The steering is a hydraulic set-up, as when the R18 switched to battery technology this year so too the central nervous system of the car changed from electric to hydraulic. It’s actually no heavier than the system of, say, an R8 in its ‘sportiest’ set-up but conveys a lot more sensation. Mostly it’s saying you’re being too timid. Every little movement creates an instant and perfectly accurate reaction. The car is just so taut in the way it responds. But that responsiveness doesn’t trip over into edginess. My road car yardsticks seem pretty irrelevant but compared to something like the jumpy, nervous Ferrari F12 TDF, the R18 is way more intuitive. Despite the crazy aero, the alien organism aesthetic and the simply staggering technology packed within its 4650mm, this thing is recognisably a car in terms of the feedback it gives. And a car that you feel you can trust.

Now, the motor. The motors. Oh wow, this car accelerates. It helps that the sense of security allows you to get into the power nice and early, but the way it fires out of turns is unlike anything else I’ve driven. It’s uncomfortable because the rate of acceleration is off the scale and for the first second or so of full throttle your body genuinely panics. It’s like freefall but with the force of gravity ramped-up by a few hundred percent. But then you pull another gear, then another and that initial spike of unnatural power does seem to dissipate. It’s still punching well beyond the scope of the fastest hypercars, but either your brain is now up to speed or the electrical deployment is dropping off and so the acceleration feels manageable again.

Lap two is about carrying more speed, feeling the chassis exert its control and starting to glimpse at its abilities. The tyres are wets and the surface is still pretty damp in places but the braking and cornering forces are well beyond a GT3 racing car on slicks. Understeer? Oversteer? Erm, no. It just shrinks the track without any seeming effort, the tiny braking distances melding into the turn-in phase and then before you know it the engine is barking and the electric motors frantically whirring and you’re punched onto the next straight, scanning as best you can for the next braking point. It’s an intense and amazingly empowering feeling. I can only imagine what it must be like to find a rhythm in this car on a big, fast circuit and to have the ability to push to its limits. You must feel superhuman, or at least a part of something that doesn’t operate according to the usual laws of physics. It’s simply extraordinary.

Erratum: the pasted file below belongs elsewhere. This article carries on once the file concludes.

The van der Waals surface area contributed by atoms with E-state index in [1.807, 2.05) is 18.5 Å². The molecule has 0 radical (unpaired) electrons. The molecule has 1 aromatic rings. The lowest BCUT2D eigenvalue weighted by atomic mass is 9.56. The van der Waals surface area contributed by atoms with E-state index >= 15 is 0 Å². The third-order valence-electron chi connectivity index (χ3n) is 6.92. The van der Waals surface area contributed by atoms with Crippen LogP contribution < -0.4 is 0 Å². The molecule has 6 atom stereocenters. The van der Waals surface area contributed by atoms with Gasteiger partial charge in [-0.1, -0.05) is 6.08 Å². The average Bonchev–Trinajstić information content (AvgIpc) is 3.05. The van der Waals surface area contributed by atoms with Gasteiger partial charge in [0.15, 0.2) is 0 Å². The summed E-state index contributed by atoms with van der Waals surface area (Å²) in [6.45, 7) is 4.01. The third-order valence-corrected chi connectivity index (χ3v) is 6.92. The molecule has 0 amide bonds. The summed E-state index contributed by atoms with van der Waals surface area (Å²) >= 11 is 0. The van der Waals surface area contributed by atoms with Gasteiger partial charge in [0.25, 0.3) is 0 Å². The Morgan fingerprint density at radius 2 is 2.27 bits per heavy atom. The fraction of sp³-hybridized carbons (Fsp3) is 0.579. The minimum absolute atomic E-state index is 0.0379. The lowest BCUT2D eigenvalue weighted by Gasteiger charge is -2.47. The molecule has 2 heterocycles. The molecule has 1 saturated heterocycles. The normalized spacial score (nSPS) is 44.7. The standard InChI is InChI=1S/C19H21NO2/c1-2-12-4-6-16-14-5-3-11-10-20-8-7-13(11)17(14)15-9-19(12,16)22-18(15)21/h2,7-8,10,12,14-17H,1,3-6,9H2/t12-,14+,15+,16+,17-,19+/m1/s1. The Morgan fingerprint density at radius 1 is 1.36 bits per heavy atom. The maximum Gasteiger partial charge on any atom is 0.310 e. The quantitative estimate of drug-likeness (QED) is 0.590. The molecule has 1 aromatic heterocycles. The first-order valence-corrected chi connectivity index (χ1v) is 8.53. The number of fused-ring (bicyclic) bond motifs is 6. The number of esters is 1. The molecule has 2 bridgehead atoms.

The final couple of laps I just try to soak it all in. To remember where to grab a higher gear and carry even more speed, to try to dare myself to brake later and later and to ride that amazing acceleration whenever the track goes even mildly straight. I lock the brakes a couple of times, which is scary but also thrilling to think that I’m getting to the tyre’s limits at least in one direction. Soon enough Justin’s voice calmly tells me to box and my time is done. I roll into the pit lane, pull back the clutch and then press that innocuous little red button on the steering wheel again to kill the engine. The brakes are smoking, I’m elated and the team are grateful I haven’t blemished their bluest eyed baby. ‘Good job, man,’ says Justin, flatteringly. I’d like to say the same to each and every member of Audi Sport Team Joest. You guys kick-started a new golden era in sports car racing and created some extraordinary cars and memories for drivers and fans alike. You’ll be missed. I think Le Mans should keep a couple of pit boxes empty until you come back and join the fray once again.

Photography by Damian Blakemore and Audi Sport

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Comments (22)

  • Awesome!!!

      4 years ago
  • You get some amazing gigs, Jethro. Thanks for sharing it with us.

      4 years ago
  • Brilliant

      4 years ago
  • Look at the size of that smile when he got out of the car. Says it all!

      4 years ago
  • Great read and what an extraordinary experience.

    Thank you for the story, and thank you Audi for all those years of excellent motorsports.

      4 years ago